You are one of the leading astrophysicists worldwide and you are internationally recognized for your research on extragalactic astronomy and galaxy formation in particular. You are the author of more than 230 articles on the formation and evolution of galaxies, particularly dwarf galaxies, and on the synthesis of light elements in the Big Bang. Your articles are widely referred to worldwide.

For your astronomical research, you make use of the largest telescopes on the planet. At the end of 2004, thanks to observations made with Hubble, you discovered the youngest known galaxy in the universe (I Zwicky 18) – needless to say, a major discovery.

Cher Professor, you are not only an exceptional and universally acclaimed scientist; you also want to share your passion for astrophysics and the philosophical questions it raises. This is one of your trademarks and this leads you convey a deeply humanistic message, in line also with your personal history and your varied backgrounds. Furthermore your efforts to engage a broader public have helped attract young people to science and astronomy.

In this respect, along with teaching and conducting research at the University of Virginia, you teach a course at UVA called "Astronomy for Poets." In this course, students with non-scientific backgrounds have the pleasure of discovering the wonders of the universe in non-technical language.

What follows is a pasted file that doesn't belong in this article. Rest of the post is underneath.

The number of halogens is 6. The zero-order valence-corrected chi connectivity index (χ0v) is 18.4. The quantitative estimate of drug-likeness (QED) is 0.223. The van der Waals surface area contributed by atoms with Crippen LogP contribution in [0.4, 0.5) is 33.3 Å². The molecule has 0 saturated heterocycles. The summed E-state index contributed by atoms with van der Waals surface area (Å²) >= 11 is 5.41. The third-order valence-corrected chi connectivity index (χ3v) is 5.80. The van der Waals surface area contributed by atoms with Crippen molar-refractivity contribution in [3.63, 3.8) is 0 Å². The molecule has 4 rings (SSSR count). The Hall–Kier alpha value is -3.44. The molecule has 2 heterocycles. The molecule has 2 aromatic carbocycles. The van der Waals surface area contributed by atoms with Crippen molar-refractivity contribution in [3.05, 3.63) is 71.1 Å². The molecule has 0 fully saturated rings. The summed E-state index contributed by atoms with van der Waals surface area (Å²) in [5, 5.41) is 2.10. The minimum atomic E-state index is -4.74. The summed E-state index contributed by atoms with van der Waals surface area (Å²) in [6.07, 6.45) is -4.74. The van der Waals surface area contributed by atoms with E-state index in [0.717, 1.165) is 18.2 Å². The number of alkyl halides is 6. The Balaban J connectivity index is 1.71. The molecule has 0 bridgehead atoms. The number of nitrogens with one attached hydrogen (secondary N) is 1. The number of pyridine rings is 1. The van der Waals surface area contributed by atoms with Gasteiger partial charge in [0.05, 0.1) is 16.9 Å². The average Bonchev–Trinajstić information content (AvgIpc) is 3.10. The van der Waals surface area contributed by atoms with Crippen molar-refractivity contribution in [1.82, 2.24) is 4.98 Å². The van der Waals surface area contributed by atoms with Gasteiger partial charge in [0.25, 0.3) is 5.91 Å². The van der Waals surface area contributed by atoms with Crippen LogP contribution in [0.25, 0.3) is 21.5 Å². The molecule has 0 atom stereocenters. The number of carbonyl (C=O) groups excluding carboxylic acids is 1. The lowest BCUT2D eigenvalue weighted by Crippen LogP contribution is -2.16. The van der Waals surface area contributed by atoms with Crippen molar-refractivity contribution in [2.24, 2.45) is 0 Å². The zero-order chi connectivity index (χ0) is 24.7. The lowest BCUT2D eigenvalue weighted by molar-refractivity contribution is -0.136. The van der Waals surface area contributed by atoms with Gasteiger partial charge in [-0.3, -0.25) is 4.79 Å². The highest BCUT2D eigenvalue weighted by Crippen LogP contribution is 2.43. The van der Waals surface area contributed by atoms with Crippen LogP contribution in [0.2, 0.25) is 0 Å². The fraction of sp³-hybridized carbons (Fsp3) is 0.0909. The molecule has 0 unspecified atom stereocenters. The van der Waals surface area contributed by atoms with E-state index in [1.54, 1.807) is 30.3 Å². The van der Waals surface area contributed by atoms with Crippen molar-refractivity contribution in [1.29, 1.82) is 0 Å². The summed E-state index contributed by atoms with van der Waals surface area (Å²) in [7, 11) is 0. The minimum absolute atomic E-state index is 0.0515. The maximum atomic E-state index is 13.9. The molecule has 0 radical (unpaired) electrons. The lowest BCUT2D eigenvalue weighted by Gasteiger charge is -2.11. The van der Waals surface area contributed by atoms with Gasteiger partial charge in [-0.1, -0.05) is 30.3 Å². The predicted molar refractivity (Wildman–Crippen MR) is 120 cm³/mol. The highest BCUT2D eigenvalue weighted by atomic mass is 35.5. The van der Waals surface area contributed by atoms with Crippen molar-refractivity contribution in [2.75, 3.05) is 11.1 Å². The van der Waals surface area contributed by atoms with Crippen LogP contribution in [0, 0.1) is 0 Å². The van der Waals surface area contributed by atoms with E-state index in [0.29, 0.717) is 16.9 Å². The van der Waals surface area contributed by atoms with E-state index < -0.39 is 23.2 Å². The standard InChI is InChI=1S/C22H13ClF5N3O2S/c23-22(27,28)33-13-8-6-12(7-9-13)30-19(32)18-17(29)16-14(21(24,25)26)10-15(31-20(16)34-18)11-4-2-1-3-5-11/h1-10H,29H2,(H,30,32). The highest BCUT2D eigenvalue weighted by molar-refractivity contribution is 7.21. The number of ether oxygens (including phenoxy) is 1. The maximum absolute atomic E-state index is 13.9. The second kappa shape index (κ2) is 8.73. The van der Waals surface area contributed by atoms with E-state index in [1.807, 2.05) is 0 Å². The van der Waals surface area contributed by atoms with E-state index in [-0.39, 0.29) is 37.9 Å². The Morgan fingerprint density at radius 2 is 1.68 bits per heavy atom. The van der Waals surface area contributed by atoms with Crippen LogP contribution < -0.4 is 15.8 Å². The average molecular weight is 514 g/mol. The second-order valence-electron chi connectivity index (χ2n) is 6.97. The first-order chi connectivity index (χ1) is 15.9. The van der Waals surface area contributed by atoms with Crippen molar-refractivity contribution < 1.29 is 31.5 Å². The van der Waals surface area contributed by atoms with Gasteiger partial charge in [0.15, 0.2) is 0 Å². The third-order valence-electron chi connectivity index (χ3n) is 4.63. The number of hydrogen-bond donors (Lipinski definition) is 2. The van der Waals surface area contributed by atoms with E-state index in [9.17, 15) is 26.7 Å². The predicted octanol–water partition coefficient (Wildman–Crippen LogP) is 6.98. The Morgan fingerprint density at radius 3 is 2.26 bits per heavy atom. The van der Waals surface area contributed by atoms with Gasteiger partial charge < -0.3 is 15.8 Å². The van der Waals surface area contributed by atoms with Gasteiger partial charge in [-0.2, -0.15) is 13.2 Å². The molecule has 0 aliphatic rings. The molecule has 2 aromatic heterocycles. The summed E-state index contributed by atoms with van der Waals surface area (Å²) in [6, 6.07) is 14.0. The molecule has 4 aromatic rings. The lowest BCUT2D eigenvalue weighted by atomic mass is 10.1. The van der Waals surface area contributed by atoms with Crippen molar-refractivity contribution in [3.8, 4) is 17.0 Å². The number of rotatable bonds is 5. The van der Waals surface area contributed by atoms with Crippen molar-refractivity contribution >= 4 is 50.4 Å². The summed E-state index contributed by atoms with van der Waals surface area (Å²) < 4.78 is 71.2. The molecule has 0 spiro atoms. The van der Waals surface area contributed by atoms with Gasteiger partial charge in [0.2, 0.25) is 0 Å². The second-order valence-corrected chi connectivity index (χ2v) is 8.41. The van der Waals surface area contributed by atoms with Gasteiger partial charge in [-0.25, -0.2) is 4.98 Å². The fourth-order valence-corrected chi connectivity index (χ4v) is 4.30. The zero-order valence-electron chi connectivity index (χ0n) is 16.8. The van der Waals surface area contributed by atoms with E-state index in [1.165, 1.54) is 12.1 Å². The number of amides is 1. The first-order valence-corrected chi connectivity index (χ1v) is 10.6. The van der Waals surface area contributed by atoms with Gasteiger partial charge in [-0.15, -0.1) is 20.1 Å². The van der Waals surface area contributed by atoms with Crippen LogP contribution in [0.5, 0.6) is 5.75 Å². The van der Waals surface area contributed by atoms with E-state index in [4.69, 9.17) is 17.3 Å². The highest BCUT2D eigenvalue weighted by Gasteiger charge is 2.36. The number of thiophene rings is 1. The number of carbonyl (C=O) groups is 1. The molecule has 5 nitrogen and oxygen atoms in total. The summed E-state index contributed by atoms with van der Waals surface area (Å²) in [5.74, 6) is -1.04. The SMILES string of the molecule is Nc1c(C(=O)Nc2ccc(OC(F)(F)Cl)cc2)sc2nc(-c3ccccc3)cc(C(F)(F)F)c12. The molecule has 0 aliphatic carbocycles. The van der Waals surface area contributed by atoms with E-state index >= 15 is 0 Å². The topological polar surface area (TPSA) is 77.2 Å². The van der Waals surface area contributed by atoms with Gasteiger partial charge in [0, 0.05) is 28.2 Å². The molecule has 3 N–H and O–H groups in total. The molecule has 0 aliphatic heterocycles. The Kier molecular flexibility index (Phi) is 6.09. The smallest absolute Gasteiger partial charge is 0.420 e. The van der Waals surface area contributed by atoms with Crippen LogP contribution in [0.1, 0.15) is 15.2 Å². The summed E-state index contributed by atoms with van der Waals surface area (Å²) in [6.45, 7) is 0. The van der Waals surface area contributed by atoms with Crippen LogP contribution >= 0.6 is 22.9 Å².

You are also the author of many popular books, written originally in French. All of them won large audiences and have been translated in some 20 languages, including English. On a more personal note, as a great amateur fan of astronomy myself, I am an avid reader of your books such as “The secret melody”, “Chaos and Harmony”, “The Quantum and the Lotus” and we often discuss your books with a common friend of ours, Alain Malraux.

Throughout your career, you have received many awards. To give our audience just a few illustrations of them, you were the recipient of UNESCO’s Kalinga Prize in 2009 for your work in popularizing science. You then received the Kalinga chair award at the 99th Indian Science Congress.

In November 2007 you received the Grand Prix Moron from the French Academy of Science for your book The Ways of Light: physics and metaphysics of light and darkness (published by Fayard). In 2012, you were awarded the Prix Mondial Cino del Luca from the Institut de France. This prestigious prize recognizes authors whose literary or scientific work conveys a modern humanistic message.

You are fascinated by the frontiers between science and religion, Buddhism in particular. This is one of the topics of your book “The Quantum and the Lotus”, that you published in 2001 with the French molecular biologist and Buddhist monk Matthieu Ricard. In the same vein, you are a founding member of the International Society for Science and Religion.

And you share Albert Einstein’s views when he said – and I quote: “If there is any religion that could cope with modern scientific needs it would be Buddhism”.

And Cher Professeur, you are a regular guest on television and radio shows in the U.S., France and other countries, as well as a frequent guest lecturer in many countries around the world.

Professor Thuan, in recognition of your extraordinary work, as a scientist and to reflect on the impact of science, and your personal commitment to French-American friendship, that is truly second to none, it is now my privilege to bestow upon you the insignia of Chevalier (knight) of the Legion of Honor.

Trinh Xuan THUAN, au nom du Président de la République, nous vous remettons les insignes de Chevalier de la Légion d’honneur.